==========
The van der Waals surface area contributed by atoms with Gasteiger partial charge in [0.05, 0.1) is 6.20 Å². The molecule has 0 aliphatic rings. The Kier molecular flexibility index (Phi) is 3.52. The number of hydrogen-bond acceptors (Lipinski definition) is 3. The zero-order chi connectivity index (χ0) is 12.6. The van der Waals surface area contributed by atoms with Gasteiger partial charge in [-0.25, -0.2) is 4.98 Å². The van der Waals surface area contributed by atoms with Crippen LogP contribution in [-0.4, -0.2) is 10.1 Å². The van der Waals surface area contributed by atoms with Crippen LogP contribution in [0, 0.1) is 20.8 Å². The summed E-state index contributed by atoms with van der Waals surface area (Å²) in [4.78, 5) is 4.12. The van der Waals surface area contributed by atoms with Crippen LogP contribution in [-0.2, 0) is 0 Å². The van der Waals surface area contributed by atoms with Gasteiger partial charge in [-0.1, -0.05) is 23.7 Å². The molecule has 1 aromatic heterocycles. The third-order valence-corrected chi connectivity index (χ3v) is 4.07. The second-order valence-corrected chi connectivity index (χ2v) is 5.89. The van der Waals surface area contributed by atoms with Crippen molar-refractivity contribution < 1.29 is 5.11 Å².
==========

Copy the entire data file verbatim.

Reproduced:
The van der Waals surface area contributed by atoms with Gasteiger partial charge in [0.05, 0.1) is 6.20 Å². The molecule has 0 aliphatic rings. The Kier molecular flexibility index (Phi) is 3.52. The number of hydrogen-bond acceptors (Lipinski definition) is 3. The zero-order chi connectivity index (χ0) is 12.6. The van der Waals surface area contributed by atoms with Gasteiger partial charge in [-0.25, -0.2) is 4.98 Å². The van der Waals surface area contributed by atoms with Crippen LogP contribution in [-0.4, -0.2) is 10.1 Å². The van der Waals surface area contributed by atoms with Crippen LogP contribution in [0, 0.1) is 20.8 Å². The summed E-state index contributed by atoms with van der Waals surface area (Å²) in [4.78, 5) is 4.12. The van der Waals surface area contributed by atoms with Crippen LogP contribution in [-0.2, 0) is 0 Å². The van der Waals surface area contributed by atoms with Gasteiger partial charge in [-0.1, -0.05) is 23.7 Å². The molecule has 1 aromatic heterocycles. The third-order valence-corrected chi connectivity index (χ3v) is 4.07. The second-order valence-corrected chi connectivity index (χ2v) is 5.89. The van der Waals surface area contributed by atoms with Crippen molar-refractivity contribution < 1.29 is 5.11 Å².